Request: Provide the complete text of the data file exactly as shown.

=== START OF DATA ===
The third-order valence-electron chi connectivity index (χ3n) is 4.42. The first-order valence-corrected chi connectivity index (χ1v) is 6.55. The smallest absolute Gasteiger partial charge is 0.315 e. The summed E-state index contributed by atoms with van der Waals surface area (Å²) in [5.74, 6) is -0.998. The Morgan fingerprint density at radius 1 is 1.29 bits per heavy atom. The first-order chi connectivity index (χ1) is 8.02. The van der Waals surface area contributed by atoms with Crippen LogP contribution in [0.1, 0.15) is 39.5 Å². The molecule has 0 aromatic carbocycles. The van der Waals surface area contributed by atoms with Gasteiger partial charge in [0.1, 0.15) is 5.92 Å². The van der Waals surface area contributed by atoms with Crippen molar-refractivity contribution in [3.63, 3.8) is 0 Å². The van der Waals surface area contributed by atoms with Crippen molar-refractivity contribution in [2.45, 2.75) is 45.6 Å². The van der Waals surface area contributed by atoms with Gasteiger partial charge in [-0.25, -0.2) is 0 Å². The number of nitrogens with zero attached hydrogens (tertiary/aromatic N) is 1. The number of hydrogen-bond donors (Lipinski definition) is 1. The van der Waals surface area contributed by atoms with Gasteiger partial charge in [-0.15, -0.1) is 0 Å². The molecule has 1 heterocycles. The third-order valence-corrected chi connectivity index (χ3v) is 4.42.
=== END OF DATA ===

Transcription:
The third-order valence-electron chi connectivity index (χ3n) is 4.42. The first-order valence-corrected chi connectivity index (χ1v) is 6.55. The smallest absolute Gasteiger partial charge is 0.315 e. The summed E-state index contributed by atoms with van der Waals surface area (Å²) in [5.74, 6) is -0.998. The Morgan fingerprint density at radius 1 is 1.29 bits per heavy atom. The first-order chi connectivity index (χ1) is 8.02. The van der Waals surface area contributed by atoms with Crippen LogP contribution in [0.1, 0.15) is 39.5 Å². The molecule has 0 aromatic carbocycles. The van der Waals surface area contributed by atoms with Gasteiger partial charge in [0.1, 0.15) is 5.92 Å². The van der Waals surface area contributed by atoms with Crippen molar-refractivity contribution in [3.63, 3.8) is 0 Å². The van der Waals surface area contributed by atoms with Crippen molar-refractivity contribution in [2.45, 2.75) is 45.6 Å². The van der Waals surface area contributed by atoms with Gasteiger partial charge in [-0.25, -0.2) is 0 Å². The number of nitrogens with zero attached hydrogens (tertiary/aromatic N) is 1. The number of hydrogen-bond donors (Lipinski definition) is 1. The van der Waals surface area contributed by atoms with Gasteiger partial charge in [-0.15, -0.1) is 0 Å². The molecule has 1 heterocycles. The third-order valence-corrected chi connectivity index (χ3v) is 4.42.